WRITING STYLE: 4/5
ENTERTAINMENT QUOTIENT: 4/5
Racial discrimination was one of the major reasons behind the Indian independence struggle.
Brown people were treated like dogs; sometimes even worse. Though inter-racial and illicit relations were prevalent, they seldom translated into marriage.
Even the not-so-white Anglo Indians were treated with suspicion and disgust. Neither white nor brown, they were not much accepted into either circle.
Manohar Malgonkar’s Combat of Shadows is the tale of one such Anglo-Indian woman who dreams of becoming a pucca memsahib to an Englishman but has to face the reality of racial discrimination prevalent in pre-independence India.
‘Above all, she could never have laid bare to any outsider her own personal dream of becoming someday a Sahib’s lady, going into the reserved, all-white clubs with her head held high, escorted by an Englishman without the slightest trace of coloured blood.’
Henry Winton is a plantation manager for a British tea company in the scenic hills of Assam.
Dividing his time between hunting and managing the estate, Henry is a content man albeit the lack of a woman to warm his bed.
To this end, he appoints Ruby Miranda, an Anglo-Indian, as a teacher in the estate school. She becomes his mistress and helps him break his loneliness in the faraway hills of Assam.
Being rootless and unwanted in India, she desperately tries to woo Henry and become his wife.
Henry’s boss, Sudden Dart, an archetypal and orthodox Englishman, reminds Henry of ‘the thin line that separates fun from serious involvement’, forcing him to reject Ruby’s proposal.
Spurned and dejected, and with nothing more to lose she vows revenge.
Meanwhile, life goes on for Henry; he gets married to a true-blooded British woman, sorts out union protests at the estate and gets busy with his hunting; he forgets all about Ruby.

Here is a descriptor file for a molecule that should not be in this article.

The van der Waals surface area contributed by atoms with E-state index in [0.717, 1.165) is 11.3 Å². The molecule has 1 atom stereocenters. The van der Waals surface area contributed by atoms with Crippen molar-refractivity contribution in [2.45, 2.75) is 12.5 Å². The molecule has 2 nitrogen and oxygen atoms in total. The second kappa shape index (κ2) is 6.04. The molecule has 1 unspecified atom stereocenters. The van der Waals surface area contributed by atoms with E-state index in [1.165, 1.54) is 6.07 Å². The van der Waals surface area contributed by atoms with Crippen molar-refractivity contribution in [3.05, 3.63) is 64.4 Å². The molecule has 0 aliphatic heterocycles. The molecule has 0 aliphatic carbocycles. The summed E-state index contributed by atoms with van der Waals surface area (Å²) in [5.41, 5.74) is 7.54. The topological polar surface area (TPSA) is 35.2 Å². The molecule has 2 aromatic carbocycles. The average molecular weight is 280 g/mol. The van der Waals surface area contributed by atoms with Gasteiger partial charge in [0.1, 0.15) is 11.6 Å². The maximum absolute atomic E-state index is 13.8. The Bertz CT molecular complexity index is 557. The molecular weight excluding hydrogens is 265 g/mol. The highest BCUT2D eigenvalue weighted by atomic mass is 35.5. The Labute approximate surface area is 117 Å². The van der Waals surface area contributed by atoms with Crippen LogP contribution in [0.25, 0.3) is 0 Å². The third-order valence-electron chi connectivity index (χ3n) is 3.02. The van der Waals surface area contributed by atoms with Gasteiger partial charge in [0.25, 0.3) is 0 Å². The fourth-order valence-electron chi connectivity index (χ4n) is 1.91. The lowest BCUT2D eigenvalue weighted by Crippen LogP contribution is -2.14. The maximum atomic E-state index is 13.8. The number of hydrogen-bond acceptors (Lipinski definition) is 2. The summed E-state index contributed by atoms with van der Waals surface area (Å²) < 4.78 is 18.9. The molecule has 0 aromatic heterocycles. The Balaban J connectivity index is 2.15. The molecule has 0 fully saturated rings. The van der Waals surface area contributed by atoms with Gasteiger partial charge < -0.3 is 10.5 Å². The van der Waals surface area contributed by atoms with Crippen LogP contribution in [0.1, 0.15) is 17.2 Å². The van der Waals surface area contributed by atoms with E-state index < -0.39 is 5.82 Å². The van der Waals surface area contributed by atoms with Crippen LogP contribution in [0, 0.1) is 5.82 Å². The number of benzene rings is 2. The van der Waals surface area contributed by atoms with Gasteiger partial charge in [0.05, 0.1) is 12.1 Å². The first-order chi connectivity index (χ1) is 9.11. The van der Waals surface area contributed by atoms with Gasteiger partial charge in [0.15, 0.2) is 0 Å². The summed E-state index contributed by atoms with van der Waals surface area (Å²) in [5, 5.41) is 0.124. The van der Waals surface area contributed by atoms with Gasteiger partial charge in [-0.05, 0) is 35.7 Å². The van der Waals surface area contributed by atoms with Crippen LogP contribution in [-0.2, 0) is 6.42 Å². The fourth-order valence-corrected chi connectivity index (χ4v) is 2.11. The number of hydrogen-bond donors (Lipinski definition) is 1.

Will his karma catch up to him? Will Ruby forget her mistreatment and rejection, and forgive Henry? Will Ruby ever feel wanted and loved? This forms the rest of the story.
Combat of Shadows is sprinkled with several other such inter-racial encounters, all with sad consequences. The love story between Jean, Henry’s wife, and an Anglo-Indian, Eddie Trevor, ends with Eddie’s mysterious and pre-planned death.
When Henry’s boss, Sudden, gets involved with a native woman and gets her pregnant, she is silently married off to his watchman.
All the British estate managers make use of the native coolie women to satisfy their urges, and if any complications arise, wash off their hands by paying a couple of hundred rupees.
To them, the natives are mere commodities meant to satisfy their physical needs.
Manohar Malgonkar has done a top-notch job in his description of the multi-dimensional Indian society during the pre-independence days; not only of the Raj but also of the British businesses, high-society clubs, Anglo-Indian, peasants, labourers and self-serving politicians.
The sensitive theme of inter-racial and inter-cultural relationships is painted with such an artistic touch, which makes Combat of Shadows a must-read.